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2.4 Taking the Exam

So, you've spent all that time studying for that exam. With any luck you have studied to the point where you feel most confident about your grasp of the material. You may not know everything but you still feel sure that you can field most any question the instructor might throw at you.

If you are about to take an objective exam, your only task is to parrot back everything your instructor told you was important (whether it is or not is a different story). The only thing I can say about this type of exam is that you either know the material or you don't. Hopefully, you fall into the former category. But what if your enlightened instructor gives you an essay exam. How do you proceed?

First of all, remain calm and confident. Your instructor has given you an essay question or questions in order to examine how well you can synthesize the information which has been presented in class. So, you need to look at the big picture as well as the smaller ones which are contained within it. You must write quickly but clearly. Spending twenty minutes thinking for a thirty minute essay will not do. Then again, jumping right in after reading the question once will not do either. There must be some kind of happy medium.

When you are given the exam, read every question carefully. Unless your instructor has given you anticipated times for each part, you will have to decide how long to spend on each question. Begin with the easiest questions first, ie., the ones you know the most about. Try to let your ideas flow from your brain to your pen. Trust your confidence. You know the answer. Now write your answer as if you were explaining it to someone who was educated but who did not know that much about the topic at hand.

You should avoid padding your answer with verbiage. Get to the point. Back up your position. In general, your best tactic is to answer the question! I know that sounds simplistic but as a college history instructor, that's the kind of answer I like to see. Here are some other tips worth considering:

  1. Don't write the first thing that comes to your mind. Read the question carefully. Take a few notes. Think.

  2. Think organization. How will your answer be organized? Here it is helpful to jot down a short outline, even if it's only something like 1, 2, 3. Even that will help.

  3. Your answer must be specific or general as the question suggests. Never wander away from the topic. If the question says, "compare," then that is what you must do. If it asks you to "describe," then describe. "Identify and discuss the significance of..." means just that.

  4. Please don't repeat yourself. Instructors tire of this "technique" quickly. It may add words to your essay but it takes away from the final grade.

  5. When necessary, refer to the facts. After all, it's the facts that will give evidence to your main points.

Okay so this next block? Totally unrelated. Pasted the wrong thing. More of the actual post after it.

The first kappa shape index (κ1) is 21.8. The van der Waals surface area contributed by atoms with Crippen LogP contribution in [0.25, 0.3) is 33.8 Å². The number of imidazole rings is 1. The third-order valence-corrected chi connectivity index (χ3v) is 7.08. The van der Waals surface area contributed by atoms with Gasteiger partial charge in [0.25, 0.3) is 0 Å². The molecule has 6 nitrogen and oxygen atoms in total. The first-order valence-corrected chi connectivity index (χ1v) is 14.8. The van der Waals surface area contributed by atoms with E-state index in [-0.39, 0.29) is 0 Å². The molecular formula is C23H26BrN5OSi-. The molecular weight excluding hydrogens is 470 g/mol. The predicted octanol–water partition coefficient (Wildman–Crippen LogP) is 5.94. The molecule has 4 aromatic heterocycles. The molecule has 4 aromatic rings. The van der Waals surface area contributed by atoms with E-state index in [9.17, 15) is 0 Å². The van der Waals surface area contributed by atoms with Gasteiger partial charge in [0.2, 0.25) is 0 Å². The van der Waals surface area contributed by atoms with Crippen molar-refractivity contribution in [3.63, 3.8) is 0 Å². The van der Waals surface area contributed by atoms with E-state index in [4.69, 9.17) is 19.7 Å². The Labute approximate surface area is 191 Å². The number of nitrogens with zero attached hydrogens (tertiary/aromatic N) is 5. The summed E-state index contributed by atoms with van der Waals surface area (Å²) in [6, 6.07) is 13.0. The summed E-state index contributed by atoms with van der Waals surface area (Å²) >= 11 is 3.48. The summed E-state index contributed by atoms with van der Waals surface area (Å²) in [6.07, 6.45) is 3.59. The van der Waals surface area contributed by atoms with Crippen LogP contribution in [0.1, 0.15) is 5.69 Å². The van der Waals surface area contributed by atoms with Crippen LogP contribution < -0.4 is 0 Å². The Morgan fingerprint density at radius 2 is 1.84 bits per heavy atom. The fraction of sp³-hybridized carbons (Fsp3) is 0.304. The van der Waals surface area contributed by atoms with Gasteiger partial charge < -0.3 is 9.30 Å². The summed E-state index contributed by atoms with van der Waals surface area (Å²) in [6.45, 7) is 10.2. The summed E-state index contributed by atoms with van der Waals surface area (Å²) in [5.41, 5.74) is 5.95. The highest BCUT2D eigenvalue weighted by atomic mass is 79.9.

6. Refer to concrete points of historical time. There's nothing quite so frustrating for an instructor than to read an essay in which five centuries of human endeavor have been jumbled together as if all history took place yesterday. If you know specific dates, use them.

  7. You should re-read your answers whenever possible. It's not that necessary to edit but do make sure that what you say is clearly stated. Your instructor will appreciate it too.

  8. You should make every effort to write legibly.

  9. No smiley faces, cute remarks, or plaintive gestures. Just answer the questions.

You've heard it before and I hate to say it again, but grades are not everything. Some people are better writers than others hence their essays may "read" better. A student may have excellent comprehension of the subject matter but draw a blank when it comes to expressing themselves on paper. Some people just don't "test" very well. They freeze. Others write page after page of nonsense and think they have mastery over their subject. What they really have is a penchant for writing too much. Try to balance your response with economy and comprehension. I much prefer a direct, well-argued response to some lengthy "essay" which never really goes anywhere.

Finally, regarding take-home exams, you should proceed in the following way. Take the question(s) home and sit on them for a day or two. Then read the questions very carefully. Refer to your notes, your books, and your power of memory. Treat the information like a film you have just seen. Now is the time to discuss that "film." Set aside two hours, perhaps three hours of uninterrupted time and write. Do nothing but write. Write as much as possible. You can always go back over your work and edit away. This is especially the case if you use a word processor. If you get stuck, my only advice comes from the ad people at Nike---JUST DO IT!

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Copyright � 2000 Steven Kreis
Last Revised -- April 13, 2012
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